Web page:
JED - January 2010 - (Page 44)
EW 101 EW Against Modern Radars – Part 2 Radar Jamming Techniques By Dave Adamy TThe Journal of Electronic Defense | January 2010 his month, we will review jamming techniques. These techniques can be divided into cover and deceptive jamming. The jamming effectiveness of both types of techniques is stated in terms of jamming-to-signal ratio (J/S) as discussed last month. Cover Jamming The object of cover jamming is to reduce the quality of the signal in the radar’s receiver enough that the radar cannot acquire or track its target. It can be used in either self-protection or remote-jamming geometry. Cover jamming usually has a noise waveform, but sometimes other waveforms are used to overcome electronic protection (EP) features of the radar. These EP techniques will be covered later in this series. The equations for J/S and burn-through presented last month assumed that all of the jammer’s power was within the bandwidth of the radar receiver. If a jammer uses noise that is wider in frequency than the effective bandwidth of the radar receiver, only the part that is within the radar’s receiver bandwidth is effective. Jamming efficiency is the total jammer effective radiated power (ERP) divided by the effective jammer ERP. This is equal to the radar receiver bandwidth divided by the jamming bandwidth. For example, if the radar receiver bandwidth is 1 MHz and the jamming signal bandwidth is 20 MHz, the jamming efficiency is 5 percent. is tuned to the radar broadcast frequency – this is called spot jamming. As shown in Figure 1, spot jamming wastes little of its jamming power, so the jamming efficiency is increased significantly. Spot width is enough to cover the uncertainty in target signal and set-on frequencies. (We will cover coherent jamming in a later column.) Efficiency is still the radar bandwidth divided by the jamming bandwidth – but the ratio is more favorable. Dr. Schleher, in his book Electronic Warfare in the Information Age, defines spot jamming as jamming over a bandwidth less than five times the radar’s bandwidth. JAMMER RECEIVER LISTENING NOISE COVERAGE FREQUENCY UNCERTAINTY TIME Figure 1: Spot Jamming concentrates noise around the radar’s operating frequency. Swept Spot Jamming If a narrowband jammer is swept across all of the frequency range that is expected to contain threat signals, as shown in Figure 2, it is called a swept spot jammer. The swept spot jam- Barrage Jamming Barrage jamming is generated by a wideband jammer that broadcasts noise over a whole band of frequencies that is expected to contain one or more threat radars. This technique was frequently used in early jammers, and is still an appropriate approach for many jamming situations. The great advantage of barrage jamming is that it does not require real-time information about radar operating frequencies. Look-through (i.e., interruption of jamming to look for threat radar signals) is not necessary. The problem is that barrage jamming typically has very low jamming efficiency. Most of the jamming power is wasted because the effective J/S is reduced by the efficiency factor, and the burn-through range is correspondingly increased. Swept Spot Jamming FREQUENCY Spot Jamming When the bandwidth of the jamming signal is reduced to a little more than the target radar bandwidth and the jammer Fi 2 S tS tJ i TIME j i b d th h l b di Figure 2: Swept Spot Jamming moves a narrow jamming band across the whole band in which the radar might operate.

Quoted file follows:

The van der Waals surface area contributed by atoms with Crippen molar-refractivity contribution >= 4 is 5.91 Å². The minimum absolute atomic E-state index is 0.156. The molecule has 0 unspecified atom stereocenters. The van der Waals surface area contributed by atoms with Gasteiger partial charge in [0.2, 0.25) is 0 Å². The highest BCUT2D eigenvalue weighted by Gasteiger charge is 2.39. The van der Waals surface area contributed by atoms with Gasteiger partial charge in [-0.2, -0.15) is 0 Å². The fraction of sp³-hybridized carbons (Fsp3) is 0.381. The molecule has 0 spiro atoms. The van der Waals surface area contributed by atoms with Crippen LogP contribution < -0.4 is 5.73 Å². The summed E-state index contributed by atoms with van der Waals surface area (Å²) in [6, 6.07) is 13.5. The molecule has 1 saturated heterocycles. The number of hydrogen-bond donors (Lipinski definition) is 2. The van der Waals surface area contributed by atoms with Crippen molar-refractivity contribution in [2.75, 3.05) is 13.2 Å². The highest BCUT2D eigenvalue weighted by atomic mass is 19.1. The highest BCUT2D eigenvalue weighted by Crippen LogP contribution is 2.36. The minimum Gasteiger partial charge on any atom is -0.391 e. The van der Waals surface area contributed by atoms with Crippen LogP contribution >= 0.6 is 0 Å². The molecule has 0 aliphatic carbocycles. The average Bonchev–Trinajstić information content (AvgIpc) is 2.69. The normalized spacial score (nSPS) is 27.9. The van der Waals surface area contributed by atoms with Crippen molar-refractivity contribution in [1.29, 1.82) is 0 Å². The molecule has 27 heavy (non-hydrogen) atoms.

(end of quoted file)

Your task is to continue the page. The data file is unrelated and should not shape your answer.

Table of Contents for the Digital Edition of JED - January 2010
JED - January 2010
The View From Here
From the President
Asia-Pacifi c EW: All Eyes on China?
Maneuver in the EM Domain
Technology Survey: Surface Naval Expendables and Launchers
AOC Industry/Institute/University Members
Index of Advertisers
JED Sales Offices
JED - January 2010